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Are you worried by your online privacy?

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Our latest generation of twenty something’s (give or take….) now use social media as part of their everyday life and, as time passes us by, we are starting to slowly ignore the potential of the many downstream problems that all this digital information and online data can now cause us.

Unless you remove all of the privacy settings from Facebook (which we all know is more difficult than steering the Titanic round an iceberg) then your profile picture along with vital personal information is available for all to see – and this includes the search engines. Facebook photo “tagging” allows the identification of people’s faces, and massive advances in technology now means that a mere snap of a person using a smartphone can lead to instant identification and data retrieval of just about anything.

In fact, a research at Carnegie Mellon University proved that by taking pictures of student volunteers on campus allowed them to cross reference Facebook and identify 31% of people by name. Another study cross referenced 6,000 dating profile pictures and successfully managed to identify 10% of people – many of which used pseudonyms on their dating profile.

What Does This Mean?

As technology develops, photographs are all going to be uploaded into the cloud and available for facial recognition software to identify us as we walk down the street. Whether it’s a snap from a smartphone, or a picture from a cctv camera, it’s going to be almost impossible to hide. More importantly (not that most of us would want to), in some countries such as Australia, governments are moving towards banning us from hiding our faces in public so we’ll have no choice. On the plus side, police will soon wear camera equipment that will quickly be able to identify criminals and swiftly bring them to justice.

Other recent changes to the social media bandwagon (in particular from Google+) prevent us from using pseudonyms to claim anonymity online and this prevents us from hiding even more!

By means of a reminder, if volunteered, Facebook can tell us almost any personal information such as address, email, telephone, education, family, favourite movies and what CD we bought last week. Let’s not forget that status updates (and many other methods of social communication) are now informing us when we are going on/actually on holiday, giving all those burglars the chance to come round and visit your empty home.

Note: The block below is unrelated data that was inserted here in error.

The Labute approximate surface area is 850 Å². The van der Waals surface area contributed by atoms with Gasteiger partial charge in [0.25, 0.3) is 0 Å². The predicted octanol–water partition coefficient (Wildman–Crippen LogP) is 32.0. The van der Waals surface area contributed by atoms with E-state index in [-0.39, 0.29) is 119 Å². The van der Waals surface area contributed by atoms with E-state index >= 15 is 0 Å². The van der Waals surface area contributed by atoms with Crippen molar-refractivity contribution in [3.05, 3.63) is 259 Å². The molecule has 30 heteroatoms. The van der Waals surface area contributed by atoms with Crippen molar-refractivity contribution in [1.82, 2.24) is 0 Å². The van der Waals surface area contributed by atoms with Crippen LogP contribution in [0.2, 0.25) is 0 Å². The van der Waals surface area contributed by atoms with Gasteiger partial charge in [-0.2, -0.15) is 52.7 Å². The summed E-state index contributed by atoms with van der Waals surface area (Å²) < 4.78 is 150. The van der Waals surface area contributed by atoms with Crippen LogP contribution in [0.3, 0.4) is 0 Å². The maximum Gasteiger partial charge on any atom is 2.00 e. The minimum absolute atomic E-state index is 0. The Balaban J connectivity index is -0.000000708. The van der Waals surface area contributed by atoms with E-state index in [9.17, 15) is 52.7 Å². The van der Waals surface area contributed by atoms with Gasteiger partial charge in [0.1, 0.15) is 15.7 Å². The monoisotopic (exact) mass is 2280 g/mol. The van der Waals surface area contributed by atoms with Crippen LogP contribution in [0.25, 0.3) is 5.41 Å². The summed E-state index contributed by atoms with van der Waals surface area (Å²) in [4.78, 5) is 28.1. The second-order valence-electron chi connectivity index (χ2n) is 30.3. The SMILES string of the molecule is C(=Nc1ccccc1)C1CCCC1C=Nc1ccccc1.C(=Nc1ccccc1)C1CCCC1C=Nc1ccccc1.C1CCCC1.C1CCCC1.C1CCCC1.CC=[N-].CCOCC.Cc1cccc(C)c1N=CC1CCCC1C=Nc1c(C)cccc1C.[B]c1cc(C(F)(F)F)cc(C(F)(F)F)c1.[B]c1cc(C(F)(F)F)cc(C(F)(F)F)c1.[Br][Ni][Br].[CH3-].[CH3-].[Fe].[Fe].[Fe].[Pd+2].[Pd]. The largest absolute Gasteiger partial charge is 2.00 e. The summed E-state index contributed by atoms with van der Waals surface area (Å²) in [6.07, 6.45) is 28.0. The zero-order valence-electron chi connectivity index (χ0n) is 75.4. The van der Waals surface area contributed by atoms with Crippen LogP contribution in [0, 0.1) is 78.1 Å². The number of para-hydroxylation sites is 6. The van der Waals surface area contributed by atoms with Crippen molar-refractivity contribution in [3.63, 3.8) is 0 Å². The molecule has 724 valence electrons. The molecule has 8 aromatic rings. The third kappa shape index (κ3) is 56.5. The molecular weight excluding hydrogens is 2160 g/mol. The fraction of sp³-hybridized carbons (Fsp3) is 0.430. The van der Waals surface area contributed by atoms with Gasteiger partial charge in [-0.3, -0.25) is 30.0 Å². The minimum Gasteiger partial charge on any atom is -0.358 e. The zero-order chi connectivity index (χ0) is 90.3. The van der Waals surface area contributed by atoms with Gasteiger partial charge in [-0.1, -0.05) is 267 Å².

LinkedIn can instantly throw all of your professional information into the mix including your current and previous employer, your boss (both old and new) and pretty much everything that you would see on any professional resume. Now, with the introduction of Google+, it will only get worse and you can bet your bottom dollar it’s going to be well integrated into search results (including all your treasured photographs for many)!!

As we all know, Twitter can tell you pretty much anything that we’re prepared to offer.

The question still stands – should we be worried about our online privacy? Well the answer’s really up to you, the individual concerned. Look out for the second part of this blog which brings location based services into the equation.

What’s next?

I’d like to take this a step further and talk more about location based services such as Foursquare (and also products such as Facebook Places) to the social media privacy party.

If you’re social enough to invite strangers – or people that you don’t know that well – to your circles (please forgive the GooglePlus pun here) you start to give everyone your entire life on a “smartphone shaped plate”.

I played about with FourSquare today to see what I could reveal in a hypothetical world. Within a 24 hour period, I managed to tell my “network” my entire day by location. Without too much effort, I managed to inform everyone:-

  • What time I left for work, how I travelled, and when I arrived at the office
  • What I had for breakfast, lunch and dinner
  • Where I did my banking, what doctors I went to, and what pharmacy I got my prescription at
  • What local pub I drank in, what I recommended for a drink, and how long I was in there for
  • Where I did my shopping, and where I lived

…..as we all know, Twitter can tell you pretty much anything that we’re prepared to offer.

Notwithstanding all of this juicy information, you’re also revealing to the public when you’re out of the house (you’re also revealing how far away from the house you are – which is even worse) so you really are opening all sorts of doors.

“Isn’t that Social Media” I hear you say? “What’s the big deal” others might shout. Well, in the wrong hands, this information can be pretty dangerous indeed. I’m certainly not going to give people any bright ideas on what can be done with all this information, but those of us with even half a creative mind can only imagine what we could do with all these beautiful treasures. Just take a second to think about telling the wrong person exactly where you’re going to be, and when!!!

Conclusion

I’m certainly not saying that you shouldn’t volunteer all of this information online, and it’s even difficult to suggest that we should all simply be more careful. What I am saying is that Social Media is here to stay and we should fully understand the possibilities of where technology is taking us.  For those of us brought up during this new media era, it’s a little easier to understand. For many others, it’s much more difficult…..

About Adrian Britton

Sometimes I will talk about things that are interesting, and sometimes I won’t. Sometimes it will be a bit of a laugh, and sometimes it will just be a downright rant about something going on in the world – I’m often accused at moaning a lot, and I consider myself quite good at it !!

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